// as expected by master
}

thanks

thank you martin and everyone for your help
this is the code I have ended up with my not be prefect but it works

int count =0;
int result = 0;
#include <Wire.h>

void setup() {
  Wire.begin();        // join i2c bus (address optional for master)
  Serial.begin(9600);  // start serial for output
}

void loop() {
  Wire.requestFrom(8, 3);    // request 6 bytes from slave device #8

  while (Wire.available()){         //waiting for value
  result *= 10;                     // stuf to make number work ???
  result += (Wire.read() - 48);

count ++;                           // wait untill i have 3 bytes
if (count == 3){
 Serial.println(result);            // check result
 
 
 count=0;                          // reset counter

if (result == 500){               // check it all works 

 Serial.println("you got 500");


}
result = 0;                           // flush wire 
}
 
 }


  delay(500);
}

my next problem is;

how do I mark this post as completed

You can edit the first post and change the title there to add [solved]

ho dear just when you think you have it sorted the problem I have is when send lets say “946” then all works as it should

but if I try to send data such as count then it displays different numbers hope some can help me with this

thanks

Master code

// Wire Master Reader
// by Nicholas Zambetti <http://www.zambetti.com>

// Demonstrates use of the Wire library
// Reads data from an I2C/TWI slave device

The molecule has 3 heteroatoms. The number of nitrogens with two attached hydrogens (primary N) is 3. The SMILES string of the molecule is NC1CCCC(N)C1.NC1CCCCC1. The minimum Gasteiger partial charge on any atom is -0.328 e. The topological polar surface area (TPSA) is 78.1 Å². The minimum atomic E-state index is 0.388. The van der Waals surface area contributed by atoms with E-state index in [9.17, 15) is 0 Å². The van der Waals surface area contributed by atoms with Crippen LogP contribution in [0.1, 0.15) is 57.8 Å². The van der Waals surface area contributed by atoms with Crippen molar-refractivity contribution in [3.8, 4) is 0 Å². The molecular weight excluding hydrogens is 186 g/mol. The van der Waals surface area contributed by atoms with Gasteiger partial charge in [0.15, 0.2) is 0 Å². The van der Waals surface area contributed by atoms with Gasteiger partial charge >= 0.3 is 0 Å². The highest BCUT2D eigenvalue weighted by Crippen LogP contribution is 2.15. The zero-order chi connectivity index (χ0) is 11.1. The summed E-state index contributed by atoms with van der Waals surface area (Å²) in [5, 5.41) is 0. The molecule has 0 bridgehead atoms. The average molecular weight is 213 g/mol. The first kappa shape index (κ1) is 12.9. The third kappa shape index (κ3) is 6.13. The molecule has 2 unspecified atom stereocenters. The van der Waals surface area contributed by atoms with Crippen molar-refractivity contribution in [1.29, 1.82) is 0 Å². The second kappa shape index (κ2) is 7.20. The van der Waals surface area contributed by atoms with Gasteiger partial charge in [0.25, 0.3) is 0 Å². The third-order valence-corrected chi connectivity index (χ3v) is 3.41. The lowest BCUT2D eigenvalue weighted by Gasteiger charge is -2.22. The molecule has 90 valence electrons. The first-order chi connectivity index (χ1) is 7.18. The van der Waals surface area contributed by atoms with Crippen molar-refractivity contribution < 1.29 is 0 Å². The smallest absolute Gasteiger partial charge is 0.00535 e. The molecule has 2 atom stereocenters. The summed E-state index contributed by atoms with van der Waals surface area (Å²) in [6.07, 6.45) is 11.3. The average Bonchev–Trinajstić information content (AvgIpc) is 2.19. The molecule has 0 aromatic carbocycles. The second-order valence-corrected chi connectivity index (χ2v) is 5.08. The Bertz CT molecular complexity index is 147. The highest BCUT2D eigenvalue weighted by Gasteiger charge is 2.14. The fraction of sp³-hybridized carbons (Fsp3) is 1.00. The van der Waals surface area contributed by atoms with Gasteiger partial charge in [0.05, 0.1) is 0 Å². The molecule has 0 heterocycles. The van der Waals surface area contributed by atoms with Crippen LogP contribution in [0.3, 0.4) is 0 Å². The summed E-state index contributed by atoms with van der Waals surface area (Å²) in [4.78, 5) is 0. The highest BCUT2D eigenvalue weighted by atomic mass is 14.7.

// Refer to the "Wire Slave Sender" example for use with this

// Created 29 March 2006

// This example code is in the public domain.
int count =0;
int result = 0;
#include <Wire.h>

void setup() {
  Wire.begin();        // join i2c bus (address optional for master)
  Serial.begin(9600);  // start serial for output
}

void loop() {
  Wire.requestFrom(8, 3);    // request 3 bytes from slave device #8

  while (Wire.available()){         //waiting for value
  result *= 10;                     // stuf to make number work ???
  result += (Wire.read() - 48);

count ++;                           // wait untill i have 3 bytes
if (count == 3){
 Serial.println (result);            // check result
 
 
 count=0;                          // reset counter

if (result == 500){               // check it all works 

 Serial.println("you got 500");


}
result = 0;                           // flush wire 
}
 
 }


  delay(500);
}

slave code

#include <Wire.h>     // for i2c comunication
int count = 1;        // to count pulses from flow meter




void setup() {
  Wire.begin(8);                // join i2c bus with address #8
  Wire.onRequest(requestEvent); // register event
Serial.begin(9600);


}

void loop() {

 
Serial.println(count);


}
  


void requestEvent() {

 
 Wire.write(count);
delay(500);
 // Wire.write("964");
count ++;
}

I would change your approach and send and receive the two bytes of an integer, rather than sending a character string and creating a numerical value from that string. Do some searching on “send integer with i2c”.

The slave will break the previously declared and valued integer count into a high and low byte so the slave request event will look like this

void requestEvent() 
{
    byte buf [2];
  
    buf [0] = count>> 8; //High byte of integer
    buf [1] = count & 0xFF; //low byte of integer
    Wire.write (buf, 2); //slave must send all bytes with only one Wire.write command
 
}

The master is going to request two bytes and reassemble them back into an integer with bit shifting. Again have the integer to receive declared.

Wire.requestFrom(slaveID, 2);
count =  Wire.read() << 8 | Wire.read(); //first byte read is high byte

If you are unfamiliar with the bit shifting, you could use the arduino functions highByte(), lowByte() and word() to break and reconstruct the integer. See https://www.arduino.cc/en/Reference/HighByte